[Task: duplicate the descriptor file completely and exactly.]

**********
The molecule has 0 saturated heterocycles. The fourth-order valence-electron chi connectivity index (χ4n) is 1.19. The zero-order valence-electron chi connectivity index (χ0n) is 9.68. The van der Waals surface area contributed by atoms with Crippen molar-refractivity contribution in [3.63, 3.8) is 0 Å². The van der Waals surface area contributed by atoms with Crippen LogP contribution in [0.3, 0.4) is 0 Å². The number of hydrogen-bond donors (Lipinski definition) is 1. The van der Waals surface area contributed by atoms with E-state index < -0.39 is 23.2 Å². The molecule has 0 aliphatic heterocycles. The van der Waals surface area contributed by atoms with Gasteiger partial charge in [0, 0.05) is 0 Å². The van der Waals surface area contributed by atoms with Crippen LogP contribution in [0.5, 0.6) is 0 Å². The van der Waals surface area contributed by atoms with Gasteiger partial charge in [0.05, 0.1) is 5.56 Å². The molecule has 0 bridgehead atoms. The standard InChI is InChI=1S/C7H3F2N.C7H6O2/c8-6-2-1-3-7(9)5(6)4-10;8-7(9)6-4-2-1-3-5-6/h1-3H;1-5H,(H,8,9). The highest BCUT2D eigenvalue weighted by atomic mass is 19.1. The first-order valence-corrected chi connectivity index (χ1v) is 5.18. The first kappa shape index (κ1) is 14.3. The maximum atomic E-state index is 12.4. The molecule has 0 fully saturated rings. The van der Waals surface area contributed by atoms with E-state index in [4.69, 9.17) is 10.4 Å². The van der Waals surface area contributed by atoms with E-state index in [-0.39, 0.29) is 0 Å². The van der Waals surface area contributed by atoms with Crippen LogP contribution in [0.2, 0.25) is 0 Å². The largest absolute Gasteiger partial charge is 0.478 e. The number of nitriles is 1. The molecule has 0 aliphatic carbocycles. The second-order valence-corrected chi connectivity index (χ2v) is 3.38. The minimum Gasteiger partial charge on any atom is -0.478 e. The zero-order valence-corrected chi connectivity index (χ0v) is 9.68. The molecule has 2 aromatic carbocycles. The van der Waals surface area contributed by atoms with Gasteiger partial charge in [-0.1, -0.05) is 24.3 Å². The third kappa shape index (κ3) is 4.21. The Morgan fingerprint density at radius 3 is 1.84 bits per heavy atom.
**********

The molecule has 0 saturated heterocycles. The fourth-order valence-electron chi connectivity index (χ4n) is 1.19. The zero-order valence-electron chi connectivity index (χ0n) is 9.68. The van der Waals surface area contributed by atoms with Crippen molar-refractivity contribution in [3.63, 3.8) is 0 Å². The van der Waals surface area contributed by atoms with Crippen LogP contribution in [0.3, 0.4) is 0 Å². The number of hydrogen-bond donors (Lipinski definition) is 1. The van der Waals surface area contributed by atoms with E-state index < -0.39 is 23.2 Å². The molecule has 0 aliphatic heterocycles. The van der Waals surface area contributed by atoms with Gasteiger partial charge in [0, 0.05) is 0 Å². The van der Waals surface area contributed by atoms with Crippen LogP contribution in [0.5, 0.6) is 0 Å². The van der Waals surface area contributed by atoms with Gasteiger partial charge in [0.05, 0.1) is 5.56 Å². The molecule has 0 bridgehead atoms. The standard InChI is InChI=1S/C7H3F2N.C7H6O2/c8-6-2-1-3-7(9)5(6)4-10;8-7(9)6-4-2-1-3-5-6/h1-3H;1-5H,(H,8,9). The highest BCUT2D eigenvalue weighted by atomic mass is 19.1. The first-order valence-corrected chi connectivity index (χ1v) is 5.18. The first kappa shape index (κ1) is 14.3. The maximum atomic E-state index is 12.4. The molecule has 0 fully saturated rings. The van der Waals surface area contributed by atoms with E-state index in [4.69, 9.17) is 10.4 Å². The van der Waals surface area contributed by atoms with E-state index in [-0.39, 0.29) is 0 Å². The van der Waals surface area contributed by atoms with Crippen LogP contribution in [0.2, 0.25) is 0 Å². The largest absolute Gasteiger partial charge is 0.478 e. The number of nitriles is 1. The molecule has 0 aliphatic carbocycles. The second-order valence-corrected chi connectivity index (χ2v) is 3.38. The minimum Gasteiger partial charge on any atom is -0.478 e. The zero-order valence-corrected chi connectivity index (χ0v) is 9.68. The molecule has 2 aromatic carbocycles. The van der Waals surface area contributed by atoms with Gasteiger partial charge in [-0.1, -0.05) is 24.3 Å². The third kappa shape index (κ3) is 4.21. The Morgan fingerprint density at radius 3 is 1.84 bits per heavy atom.